On December 15, 1974, Oakland’s Jim “Catfish” Hunter is ruled a free agent by arbitrator Peter Seitz—the first free agent in modern baseball history—after A’s owner Charles O. Finley fails to live up to terms of the star pitcher’s contract. “The contract is quite clear as to what Finley is obligated to do, and it is also clear he has done none of it,” Marvin Miller, head of the powerful Major League Baseball Players Association, tells reporters.

Hunter helped the Oakland A’s win World Series championships in 1972, 1973 and 1974. He won the Cy Young Award as the American League’s best pitcher in 1974. But that winter, he was unhappy with the A’s, particularly Finley.

The arbitrator’s decision left Hunter in limbo.

“I hung up the phone, turned to my wife and said, ‘We don’t belong to anybody,'” he said years later to the Los Angeles Times. “I was scared. I didn’t have a job. I didn’t realize the implications.”

After fielding offers from many other teams, Hunter signed with the New York Yankees for five years and $3.75 million. He played five seasons in New York, winning two World Series.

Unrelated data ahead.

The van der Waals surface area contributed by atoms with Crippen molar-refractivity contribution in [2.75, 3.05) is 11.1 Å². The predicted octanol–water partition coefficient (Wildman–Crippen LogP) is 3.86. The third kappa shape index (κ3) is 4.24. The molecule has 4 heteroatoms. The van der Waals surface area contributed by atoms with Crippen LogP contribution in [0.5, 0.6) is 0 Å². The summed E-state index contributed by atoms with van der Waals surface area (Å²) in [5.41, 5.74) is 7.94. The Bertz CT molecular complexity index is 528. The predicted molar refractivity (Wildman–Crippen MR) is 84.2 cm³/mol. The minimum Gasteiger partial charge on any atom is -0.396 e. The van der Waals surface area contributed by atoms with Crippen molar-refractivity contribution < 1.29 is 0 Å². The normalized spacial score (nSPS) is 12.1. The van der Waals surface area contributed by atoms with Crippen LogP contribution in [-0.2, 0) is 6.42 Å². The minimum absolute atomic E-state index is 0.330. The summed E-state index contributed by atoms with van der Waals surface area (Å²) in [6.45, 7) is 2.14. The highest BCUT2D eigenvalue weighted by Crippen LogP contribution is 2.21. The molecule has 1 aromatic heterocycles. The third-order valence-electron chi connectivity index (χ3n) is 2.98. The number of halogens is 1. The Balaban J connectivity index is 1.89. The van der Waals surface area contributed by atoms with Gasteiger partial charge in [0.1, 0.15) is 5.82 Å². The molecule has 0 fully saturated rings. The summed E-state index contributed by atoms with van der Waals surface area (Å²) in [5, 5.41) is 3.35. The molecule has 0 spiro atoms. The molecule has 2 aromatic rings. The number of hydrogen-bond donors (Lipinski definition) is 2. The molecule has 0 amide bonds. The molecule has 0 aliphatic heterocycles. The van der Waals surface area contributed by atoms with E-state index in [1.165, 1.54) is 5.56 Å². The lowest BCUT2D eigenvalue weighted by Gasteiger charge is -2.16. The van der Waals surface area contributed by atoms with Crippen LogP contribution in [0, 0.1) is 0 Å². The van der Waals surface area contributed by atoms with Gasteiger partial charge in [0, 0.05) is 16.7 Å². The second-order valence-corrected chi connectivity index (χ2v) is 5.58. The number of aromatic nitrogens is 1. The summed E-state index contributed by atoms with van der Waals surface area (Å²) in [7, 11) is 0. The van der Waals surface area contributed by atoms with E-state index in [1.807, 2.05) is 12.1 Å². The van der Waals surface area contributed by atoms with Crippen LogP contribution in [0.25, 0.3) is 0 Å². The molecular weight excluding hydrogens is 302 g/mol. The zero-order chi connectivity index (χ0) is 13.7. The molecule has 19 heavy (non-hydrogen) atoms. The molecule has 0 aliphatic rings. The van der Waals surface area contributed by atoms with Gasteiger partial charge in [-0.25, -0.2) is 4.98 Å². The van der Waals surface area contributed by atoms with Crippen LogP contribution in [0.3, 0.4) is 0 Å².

Finley, an innovative mind but not universally liked by players, had a simple philosophy when it came to running the A’s. “We run our club like a pawn shop—we buy, we sell, we trade,” the Times quoted him as saying. But his philosophy eventually led to the decline of his once-powerful team.

Hunter, who was elected to the Baseball Hall of Fame in 1987, died in 1999.

In December 1975, MLB pitchers Dave McNally (Montreal Expos) and Andy Messersmith (Los Angeles Dodgers) were also declared free agents by Seitz, another seismic event in MLB history. The move effectively ended the reserve clause, which bound players to teams, and led to the first free-agent player draft on November 4, 1976.

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